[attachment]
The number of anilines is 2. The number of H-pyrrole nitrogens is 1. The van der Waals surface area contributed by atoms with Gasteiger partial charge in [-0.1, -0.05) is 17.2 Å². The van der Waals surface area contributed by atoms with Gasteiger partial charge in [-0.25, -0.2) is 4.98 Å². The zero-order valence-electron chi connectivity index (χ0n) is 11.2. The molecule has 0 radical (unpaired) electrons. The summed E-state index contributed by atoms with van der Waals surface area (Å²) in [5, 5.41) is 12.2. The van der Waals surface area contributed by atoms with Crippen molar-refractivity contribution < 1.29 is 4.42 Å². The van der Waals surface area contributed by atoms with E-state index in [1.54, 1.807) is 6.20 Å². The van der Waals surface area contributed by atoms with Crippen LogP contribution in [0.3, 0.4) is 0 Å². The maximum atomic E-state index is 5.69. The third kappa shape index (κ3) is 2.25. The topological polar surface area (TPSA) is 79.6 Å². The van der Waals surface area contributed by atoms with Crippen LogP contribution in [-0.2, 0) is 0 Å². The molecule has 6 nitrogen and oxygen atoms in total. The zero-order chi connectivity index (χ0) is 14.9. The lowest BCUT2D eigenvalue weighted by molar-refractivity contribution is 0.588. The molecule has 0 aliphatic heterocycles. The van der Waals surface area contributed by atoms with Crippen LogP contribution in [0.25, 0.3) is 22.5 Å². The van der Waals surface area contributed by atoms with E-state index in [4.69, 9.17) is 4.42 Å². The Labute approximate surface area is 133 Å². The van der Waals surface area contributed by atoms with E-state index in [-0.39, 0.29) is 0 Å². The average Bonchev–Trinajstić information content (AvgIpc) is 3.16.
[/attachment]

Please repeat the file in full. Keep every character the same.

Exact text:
The number of anilines is 2. The number of H-pyrrole nitrogens is 1. The van der Waals surface area contributed by atoms with Gasteiger partial charge in [-0.1, -0.05) is 17.2 Å². The van der Waals surface area contributed by atoms with Gasteiger partial charge in [-0.25, -0.2) is 4.98 Å². The zero-order valence-electron chi connectivity index (χ0n) is 11.2. The molecule has 0 radical (unpaired) electrons. The summed E-state index contributed by atoms with van der Waals surface area (Å²) in [5, 5.41) is 12.2. The van der Waals surface area contributed by atoms with Crippen molar-refractivity contribution < 1.29 is 4.42 Å². The van der Waals surface area contributed by atoms with E-state index in [1.54, 1.807) is 6.20 Å². The van der Waals surface area contributed by atoms with Crippen LogP contribution in [0.3, 0.4) is 0 Å². The maximum atomic E-state index is 5.69. The third kappa shape index (κ3) is 2.25. The topological polar surface area (TPSA) is 79.6 Å². The van der Waals surface area contributed by atoms with Crippen LogP contribution in [-0.2, 0) is 0 Å². The molecule has 6 nitrogen and oxygen atoms in total. The zero-order chi connectivity index (χ0) is 14.9. The lowest BCUT2D eigenvalue weighted by molar-refractivity contribution is 0.588. The molecule has 0 aliphatic heterocycles. The van der Waals surface area contributed by atoms with Crippen LogP contribution in [0.25, 0.3) is 22.5 Å². The van der Waals surface area contributed by atoms with E-state index in [4.69, 9.17) is 4.42 Å². The Labute approximate surface area is 133 Å². The van der Waals surface area contributed by atoms with E-state index in [-0.39, 0.29) is 0 Å². The average Bonchev–Trinajstić information content (AvgIpc) is 3.16.